Messrs. J. B. Batchelor, John Devereux, Jr., and Covington & Adams (by brief), for plaintiff.

Messrs. P. D. Walker and J. J. Vann, for defendant

Merrimon, C. J.

after stating the case: The pleadings raised but one principal issue. The defendant, in its answer, admitted to be true the allegation of the complaint that the plaintiff had from time to time deposited money with it aggregating the sum specified, and had drawn his check upon it, as alleged, for divers sums of money aggregating the sum specified, which were duly paid; but it denied that any balance was due to the plaintiff except the sum of three hundred and sixty-five dollars and sixty-nine cents, and alleged further, as matter of principal defence, that it had, at the request and by direction of the plaintiff and for his benefit, paid divers checks for money to the amount alleged drawn upon it by M. L. Stevens, Treasurer of the County of Union, leaving the balance admitted to be due. This the *117plaintiff denied, and thus was raised the material tissue of fact. The other issues submitted to the jury, and others proposed by the defendant but not submitted, were incidental— not necessary to be tried, and might have been omitted.

The first issue in order submitted to the jury, though not so precise and formal as it might have been, sufficiently embodied that raised as indicated. It embraced and presented fully the whole matter in dispute, and the parties on the trial of it could have produced all pertinent competent evidence. Under proper instructions from the Court, the jury could readily have understood its meaning and merits and rendered a just verdict. If the allegation of ihe defendant was found to be true, then the balance clue the plaintiff was the sum it admitted to be due to him ; if it were found not to be true, then the plaintiff was entitled to judgment for the sum demánded by the complaint. The first issue proposed by the defendant was not sufficiently direct — it would settle only a material incidental fact involved in the issue really raised by the pleadings. Moreover, the first issue submitted gave the defendant the largest opportunity to prove his alleged defence, and this was sufficient. The second, third, fifth and seventh issues proposed by the defendant were not .raised by the pleadings, they had reference to matters not controverted; the fourth and sixth issues proposed were embraced by the fourth and fifth issues submitted to the jury. Merely incidental and immaterial issues ought not, ordinarily, to be submitted; they may, and oftentimes do, confuse or tend to confuse the jury, and when they do, this will be ground for a new trial, if proper objection is made in apt time. In this c.ise we cannot see that the defendant probably suffered prejudice by reason of the issues submitted. These were quite as pertinent as those proposed by it. The exception to the issues cannot, therefore, be sustained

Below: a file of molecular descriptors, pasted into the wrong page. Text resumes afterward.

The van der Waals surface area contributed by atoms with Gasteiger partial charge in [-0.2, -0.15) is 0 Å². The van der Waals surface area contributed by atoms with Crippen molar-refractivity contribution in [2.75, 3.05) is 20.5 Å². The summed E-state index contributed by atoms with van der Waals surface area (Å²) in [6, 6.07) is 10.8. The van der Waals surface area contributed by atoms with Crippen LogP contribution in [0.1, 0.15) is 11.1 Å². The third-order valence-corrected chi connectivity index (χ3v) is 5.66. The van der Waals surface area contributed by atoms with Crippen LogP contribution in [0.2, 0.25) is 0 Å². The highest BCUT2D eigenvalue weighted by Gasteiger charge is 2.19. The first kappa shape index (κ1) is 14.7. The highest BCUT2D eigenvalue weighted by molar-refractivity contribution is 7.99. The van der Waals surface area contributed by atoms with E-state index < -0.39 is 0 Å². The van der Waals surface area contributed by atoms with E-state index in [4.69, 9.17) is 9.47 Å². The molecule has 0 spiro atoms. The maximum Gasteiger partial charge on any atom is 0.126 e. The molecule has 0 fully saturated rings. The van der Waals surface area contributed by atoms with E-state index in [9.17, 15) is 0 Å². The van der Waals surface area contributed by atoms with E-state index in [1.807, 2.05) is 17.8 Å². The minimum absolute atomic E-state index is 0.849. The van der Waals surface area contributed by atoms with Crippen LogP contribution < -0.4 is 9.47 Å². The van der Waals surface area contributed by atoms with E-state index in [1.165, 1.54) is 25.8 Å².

Much of the evidence produced on the trial was conflicting and indefinite. While parts of it tended to prove, as alleged *118by the defendant, that, at the request and by the direction of the plaintiff, it paid checks drawn upon it by Stevens, Treasurer, and he agreed to pay it for honoring such checks; there was also some evidence from which the jury might have inferred that the plaintiff promised to pay the defendant the sum of money advanced to Stevens, Treasurer, on his own account, if he failed to do so. The plaintiff testified, among other things, that he never requested or directed the defendant to pay such checks, nor promised to pay it for doing so. There was evidence that, repeatedly, he was told bjr defendant’s agents that it held him responsible on such account, and he did not deny his liability; that he said he would see Stevens, Treasurer, and make him account, etc. It was also testified by the officers of the defendant “that there was nothing upon the books of the bank going to show any charge of Stevens’ overdraft against Horne; that, according fo the custom of their bank and by their usual methods of doing business, if the bank looked to Horne for any money advanced to Stevens, Home ought to have been required to draw7 on the bank for the amount, and this check should have been charged to him and credited to Stevens; that even a depositor could not draw7 out his ow7n money from the bank without giving his check for it, and that no money was paid out except upon the order of the president, unless a check w7as drawn or a note was made. This was not only the custom of their bank, but w7as a general custom with banks.”